In the chaos, a few of the men emerged from the printing office with their arms full of unbound pages from the Book of Commandments. “Here is the book of revelations of the damned Mormons,” one of them shouted to the crowd as he threw the pages into the street.19


    Crouched together beside a nearby fence, fifteen-year-old Mary Elizabeth Rollins and her thirteen-year-old sister, Caroline, watched as the men scattered the pages of the Book of Commandments.

    Mary had seen some of the pages before. She and Caroline were nieces of Sidney Gilbert, who operated the Saints’ store in Independence. One evening, at their uncle’s house, Mary had listened as church leaders read and discussed the revelations on the newly printed pages. While the men talked, the Spirit came upon the meeting, and some spoke in tongues while Mary interpreted their words. She now felt a deep reverence for the revelations, and seeing them lying in the street upset her.

    Turning to Caroline, Mary said she wanted to get the pages before they were ruined. The men had started to pry the roof off the printing office. Soon they would pull down its walls, leaving nothing but rubble.

    Caroline wanted to save the pages, but she was frightened of the mob. “They will kill us,” she said.

    Mary understood the danger, but she told Caroline that she was determined to get the pages. Unwilling to leave her sister’s side, Caroline agreed to help.

    The sisters waited until the men turned their backs, then sprang from their hiding place and grabbed as many pages as their arms could hold. As they turned to retreat to the fence, some men caught sight of them and ordered them to stop. The sisters gripped the pages tighter and ran as fast as they could into a nearby cornfield as two men followed after them.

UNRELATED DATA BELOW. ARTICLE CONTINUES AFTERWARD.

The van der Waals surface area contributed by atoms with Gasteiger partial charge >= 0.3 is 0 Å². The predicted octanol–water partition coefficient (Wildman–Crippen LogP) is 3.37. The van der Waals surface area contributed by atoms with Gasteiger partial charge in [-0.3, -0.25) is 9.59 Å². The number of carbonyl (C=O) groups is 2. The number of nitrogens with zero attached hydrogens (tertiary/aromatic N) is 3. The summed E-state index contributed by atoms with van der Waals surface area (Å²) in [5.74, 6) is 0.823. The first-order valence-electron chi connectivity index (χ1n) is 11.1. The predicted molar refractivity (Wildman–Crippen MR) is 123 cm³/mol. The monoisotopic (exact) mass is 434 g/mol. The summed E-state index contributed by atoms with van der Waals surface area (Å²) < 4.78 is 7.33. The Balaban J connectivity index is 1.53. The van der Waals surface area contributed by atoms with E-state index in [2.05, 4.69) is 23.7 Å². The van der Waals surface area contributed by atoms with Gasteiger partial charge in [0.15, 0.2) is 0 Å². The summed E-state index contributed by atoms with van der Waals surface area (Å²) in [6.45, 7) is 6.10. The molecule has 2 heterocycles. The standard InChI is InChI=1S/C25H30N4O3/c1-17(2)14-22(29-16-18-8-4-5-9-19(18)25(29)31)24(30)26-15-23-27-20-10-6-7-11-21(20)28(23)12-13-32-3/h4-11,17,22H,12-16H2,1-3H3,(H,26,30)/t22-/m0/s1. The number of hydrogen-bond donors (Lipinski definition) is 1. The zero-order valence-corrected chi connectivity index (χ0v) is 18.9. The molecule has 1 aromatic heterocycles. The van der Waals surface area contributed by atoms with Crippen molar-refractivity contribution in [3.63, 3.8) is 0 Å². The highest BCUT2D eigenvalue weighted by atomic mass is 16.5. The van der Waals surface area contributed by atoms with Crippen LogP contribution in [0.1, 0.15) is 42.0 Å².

The corn was six feet high, and Mary and Caroline could not see where they were going. Throwing themselves to the ground, they hid the pages beneath their bodies and listened breathlessly as the two men tramped back and forth through the corn. The sisters could hear them getting closer and closer, but after a while, the men gave up the search and left the cornfield.20


    Emily Partridge and her older sister Harriet were fetching water from a spring when they saw a mob of about fifty armed men approaching their house. Taking cover beside the spring, the girls watched in terror as the men surrounded the house, drove their father outside, and marched him away.21